Its like if you went to the barbershop and he asked where you want him to stand when he cuts your hair.  If he stands in front of you he can see your fringe, but round-your-ears is distorted; he needs to see these from the side.  And so on.  Its inevitable if you try to project a 3D object onto a 2D plane.  Thats why its called a projection. 

For maps, personally, I use Google Maps in the Globe mode.  You get your area of interest centre-screen and its going to show the minimum amount of distortion, but distortion is still there and increases as you look towards the edges of the image. 

Offline iamcpc

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Re: Are flights from and to French Polynesia a hoax?
« Reply #46 on: July 29, 2020, 06:11:58 PM »
First of all thank you for acknowledging that you had misinterpreted your interrogation of the Flight Record; I think you will earn respect for that from the other posters.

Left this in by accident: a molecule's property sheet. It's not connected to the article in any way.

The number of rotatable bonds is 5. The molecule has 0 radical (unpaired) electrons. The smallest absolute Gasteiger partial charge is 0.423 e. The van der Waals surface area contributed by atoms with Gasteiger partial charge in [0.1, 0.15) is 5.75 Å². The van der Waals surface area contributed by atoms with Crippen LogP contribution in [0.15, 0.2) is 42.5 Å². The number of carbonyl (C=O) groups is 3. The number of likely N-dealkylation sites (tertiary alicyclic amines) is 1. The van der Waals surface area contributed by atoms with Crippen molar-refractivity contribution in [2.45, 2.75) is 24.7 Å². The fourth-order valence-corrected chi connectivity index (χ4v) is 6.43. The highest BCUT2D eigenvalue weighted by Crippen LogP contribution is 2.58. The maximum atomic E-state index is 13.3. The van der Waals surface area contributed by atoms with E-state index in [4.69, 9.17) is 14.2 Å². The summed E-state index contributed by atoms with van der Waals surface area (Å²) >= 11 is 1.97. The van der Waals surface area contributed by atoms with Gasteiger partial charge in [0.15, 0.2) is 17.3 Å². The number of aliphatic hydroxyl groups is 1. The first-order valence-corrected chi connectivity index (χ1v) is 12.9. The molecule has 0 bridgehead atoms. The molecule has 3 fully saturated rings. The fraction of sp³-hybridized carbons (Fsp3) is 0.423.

Thanks. Now I would really appreciate it if you would answer my question. Which of the two proposed FE models do you believe most closely resembles the planet that you live on and why?

If you won't answer that question would you answer the questions?

1. Does the planet that you live on have a South Pole?
2. Does the planet that you live on have a great ice wall encompassing the entire planet?



If you think the earth does have a south pole and no great perimeter ice wall then then you would believe that a bing map type interactive FE model would most accurately depict the planet that you live on.


The problem with all of these projections is the distortion of the image, generally the further from the centre of the Polar Map, or from the equator of the Mercator Projection, more distortion is introduced.  Look at Australia in the Polar Map; if it was that long and thin, don't you think the Aussies would have noticed?